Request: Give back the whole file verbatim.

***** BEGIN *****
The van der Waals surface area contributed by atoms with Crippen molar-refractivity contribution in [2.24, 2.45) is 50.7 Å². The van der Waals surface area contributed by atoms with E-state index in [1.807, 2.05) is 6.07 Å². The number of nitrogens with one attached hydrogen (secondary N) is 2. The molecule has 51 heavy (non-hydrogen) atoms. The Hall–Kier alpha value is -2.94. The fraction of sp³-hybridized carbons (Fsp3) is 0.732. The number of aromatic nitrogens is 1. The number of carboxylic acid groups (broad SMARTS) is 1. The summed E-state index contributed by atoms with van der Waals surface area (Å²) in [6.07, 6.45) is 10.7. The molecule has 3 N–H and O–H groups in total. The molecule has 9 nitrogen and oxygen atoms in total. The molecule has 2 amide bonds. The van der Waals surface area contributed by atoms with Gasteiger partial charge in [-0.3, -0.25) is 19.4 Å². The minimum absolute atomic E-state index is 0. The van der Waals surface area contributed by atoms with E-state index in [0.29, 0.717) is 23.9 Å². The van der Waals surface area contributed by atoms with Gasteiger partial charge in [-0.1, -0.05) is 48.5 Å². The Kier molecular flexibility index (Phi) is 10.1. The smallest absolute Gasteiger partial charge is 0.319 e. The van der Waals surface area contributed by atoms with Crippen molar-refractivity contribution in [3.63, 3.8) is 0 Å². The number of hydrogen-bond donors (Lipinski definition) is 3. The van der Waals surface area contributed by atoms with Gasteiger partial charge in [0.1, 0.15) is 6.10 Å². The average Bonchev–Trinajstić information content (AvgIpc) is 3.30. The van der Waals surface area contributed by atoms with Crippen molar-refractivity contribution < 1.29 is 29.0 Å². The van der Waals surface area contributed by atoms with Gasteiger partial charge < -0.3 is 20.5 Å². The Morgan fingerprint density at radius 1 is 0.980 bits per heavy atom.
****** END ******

The van der Waals surface area contributed by atoms with Crippen molar-refractivity contribution in [2.24, 2.45) is 50.7 Å². The van der Waals surface area contributed by atoms with E-state index in [1.807, 2.05) is 6.07 Å². The number of nitrogens with one attached hydrogen (secondary N) is 2. The molecule has 51 heavy (non-hydrogen) atoms. The Hall–Kier alpha value is -2.94. The fraction of sp³-hybridized carbons (Fsp3) is 0.732. The number of aromatic nitrogens is 1. The number of carboxylic acid groups (broad SMARTS) is 1. The summed E-state index contributed by atoms with van der Waals surface area (Å²) in [6.07, 6.45) is 10.7. The molecule has 3 N–H and O–H groups in total. The molecule has 9 nitrogen and oxygen atoms in total. The molecule has 2 amide bonds. The van der Waals surface area contributed by atoms with Gasteiger partial charge in [-0.3, -0.25) is 19.4 Å². The minimum absolute atomic E-state index is 0. The van der Waals surface area contributed by atoms with E-state index in [0.29, 0.717) is 23.9 Å². The van der Waals surface area contributed by atoms with Gasteiger partial charge in [-0.1, -0.05) is 48.5 Å². The Kier molecular flexibility index (Phi) is 10.1. The smallest absolute Gasteiger partial charge is 0.319 e. The van der Waals surface area contributed by atoms with Crippen molar-refractivity contribution in [3.63, 3.8) is 0 Å². The number of hydrogen-bond donors (Lipinski definition) is 3. The van der Waals surface area contributed by atoms with Gasteiger partial charge in [0.1, 0.15) is 6.10 Å². The average Bonchev–Trinajstić information content (AvgIpc) is 3.30. The van der Waals surface area contributed by atoms with Crippen molar-refractivity contribution < 1.29 is 29.0 Å². The van der Waals surface area contributed by atoms with Gasteiger partial charge < -0.3 is 20.5 Å². The Morgan fingerprint density at radius 1 is 0.980 bits per heavy atom.